Feb. 10, 2016
GREENSBORO, N.C.-Four Virginia student-athletes have been honored with 2016 ACC Postgraduate Awards, as announced Wednesday (Feb. 10) by ACC Commissioner John Swofford. Chelsea Adams (rowing), Peyton Chaney (women’s track and field) and Haley Durmer (women’s swimming and diving) are part of a list of 43 ACC student-athletes who have been selected for the Weaver-James-Corrigan Award. Makenzy Doniak (women’s soccer) was one of nine ACC student-athletes to earn an honorary award.
The Weaver-James-Corrigan and Jim and Pat Thacker postgraduate scholarships are awarded to select student-athletes who intend to pursue a graduate degree following completion of their undergraduate requirements. Each recipient will receive $5,000 toward his or her graduate education. Those honored have performed with distinction in both the classroom and their respective sport, while demonstrating exemplary conduct in the community. An additional nine student-athletes who plan to enter a professional career in their chosen sport were named honorary recipients.
The student-athletes will be honored at the annual Cone Health ACC Postgraduate Luncheon hosted by the Nat Greene Kiwanis Club and presented by ESPN on April 13 at the Sheraton Four Seasons Hotel Imperial Ballroom in Greensboro.
Adams, a native of Chesapeake, Va., is a two-time ACC champion for the Virginia rowing program. She rowed as a member of the Second Varsity Eight that captured the 2013 and 2015 ACC Championships and competed twice at the NCAA Championships in the same boat, placing seventh in 2013 and 12th in 2015. Adams is a three-time member of the ACC Academic Honor Roll (2013-15). She has been a part of three ACC Championship squads (2013-15) and three-consecutive fifth-place team finishes at the NCAA Championships. In 2015, she rowed with the Varsity Eight in the prestigious Windermere Cup.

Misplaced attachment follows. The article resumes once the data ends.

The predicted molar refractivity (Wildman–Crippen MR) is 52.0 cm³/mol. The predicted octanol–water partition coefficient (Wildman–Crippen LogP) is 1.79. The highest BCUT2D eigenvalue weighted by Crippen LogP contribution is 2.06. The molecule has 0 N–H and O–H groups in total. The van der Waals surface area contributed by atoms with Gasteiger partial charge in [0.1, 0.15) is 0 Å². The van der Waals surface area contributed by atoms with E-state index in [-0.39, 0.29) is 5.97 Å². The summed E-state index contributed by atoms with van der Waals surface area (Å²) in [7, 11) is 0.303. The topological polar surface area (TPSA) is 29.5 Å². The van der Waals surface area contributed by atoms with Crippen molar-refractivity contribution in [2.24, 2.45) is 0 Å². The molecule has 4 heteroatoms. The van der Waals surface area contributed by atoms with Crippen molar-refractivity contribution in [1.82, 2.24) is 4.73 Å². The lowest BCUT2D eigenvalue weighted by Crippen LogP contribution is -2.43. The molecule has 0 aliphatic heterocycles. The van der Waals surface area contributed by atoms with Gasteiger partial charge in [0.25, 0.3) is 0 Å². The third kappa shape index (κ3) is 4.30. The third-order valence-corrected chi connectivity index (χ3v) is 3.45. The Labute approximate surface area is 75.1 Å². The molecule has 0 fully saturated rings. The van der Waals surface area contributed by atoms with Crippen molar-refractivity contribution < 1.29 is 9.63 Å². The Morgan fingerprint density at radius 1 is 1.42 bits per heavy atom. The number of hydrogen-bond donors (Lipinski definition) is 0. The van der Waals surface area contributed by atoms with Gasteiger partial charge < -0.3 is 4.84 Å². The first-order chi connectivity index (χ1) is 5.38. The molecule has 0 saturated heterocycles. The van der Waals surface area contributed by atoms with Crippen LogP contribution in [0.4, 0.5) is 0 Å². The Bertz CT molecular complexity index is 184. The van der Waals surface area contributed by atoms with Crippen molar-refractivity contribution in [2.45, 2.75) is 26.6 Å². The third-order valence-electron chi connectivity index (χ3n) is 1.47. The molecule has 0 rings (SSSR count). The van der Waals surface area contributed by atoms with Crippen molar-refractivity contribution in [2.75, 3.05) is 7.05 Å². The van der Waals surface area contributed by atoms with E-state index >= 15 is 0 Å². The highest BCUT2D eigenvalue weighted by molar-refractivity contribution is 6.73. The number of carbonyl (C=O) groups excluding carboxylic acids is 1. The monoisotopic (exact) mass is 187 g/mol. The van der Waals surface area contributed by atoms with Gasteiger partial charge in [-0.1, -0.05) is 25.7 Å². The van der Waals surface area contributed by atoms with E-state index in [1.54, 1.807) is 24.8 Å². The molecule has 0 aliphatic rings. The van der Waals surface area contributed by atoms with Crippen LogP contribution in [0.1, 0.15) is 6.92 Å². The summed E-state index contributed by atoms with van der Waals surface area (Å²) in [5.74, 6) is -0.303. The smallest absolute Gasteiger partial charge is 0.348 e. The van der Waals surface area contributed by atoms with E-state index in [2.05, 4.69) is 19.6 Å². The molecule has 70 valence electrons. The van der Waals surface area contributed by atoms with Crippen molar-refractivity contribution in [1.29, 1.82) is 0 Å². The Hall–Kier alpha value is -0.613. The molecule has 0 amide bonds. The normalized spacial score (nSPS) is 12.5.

Chaney, a native of Belleville, Ill., is a four-event NCAA East Preliminary qualifier for the UVA track and field team. She is a member of two Virginia school-record relays, including the outdoor 4×100-meter relay and the indoor 4×400-meter relay. Chaney was named to the All-ACC Academic Indoor team in 2013 and to the All-ACC Academic Outdoor team in 2013 and 2014. Chaney holds the UVA freshman record in the outdoor 200 meters and ranks in the top-10 all-time at Virginia in four events, including third in the indoor 200 meters.
Durmer, a native of Decatur, Ga., is a two-year NCAA Championship qualifier for the Virginia swimming and diving team. She was a Collegiate Swimming Coaches Association of America (CSCAA) Scholar All-American in 2014 and 2015, was named to the All-ACC Academic Team in 2013 and 2014 and was a three-year ACC Academic Honor Roll selection from 2013-15. Durmer is a six-time championship finalist at the ACC Championships and a nine-time scorer at the conference meet. She has been a member of three ACC Championship squads from 2013-15.
Doniak, a native of Chino Hills, Calif., was a four-year starter for the Cavaliers’ women’s soccer team. The most prolific scorer in Virginia history, Doniak set the school record for goals (64) and points (164). Named the 2015 ACC Offensive Player of the Year, Doniak is a three-time NSCAA All-America selection and a two-time semifinalist for the MAC Hermann Trophy. She is a four-time selection to the All-ACC Academic Team for women’s soccer and the most recent student-athlete to be named the ACC Scholar-Athlete of the Year for women’s soccer.
The Weaver-James-Corrigan Award is named in honor of the late Jim Weaver and Bob James, as well as Gene Corrigan, the first three ACC commissioners. The league’s first commissioner, James H. Weaver, served the conference from 1954-70 after a stint as the Director of Athletics at Wake Forest University. His early leadership and uncompromising integrity are largely responsible for the excellent reputation enjoyed by the ACC today.
Robert C. James, a former University of Maryland football player, was named commissioner in 1971 and served in that capacity for 16 years. During his tenure, the league continued to grow in stature and became recognized as a national leader in athletics and academics, winning 23 national championships and maintaining standards of excellence in the classroom.
Eugene F. Corrigan assumed his role as the third full-time commissioner on September 1, 1987, and served until August of 1997. During Corrigan’s tenure, ACC schools captured 30 NCAA championships and two national football titles.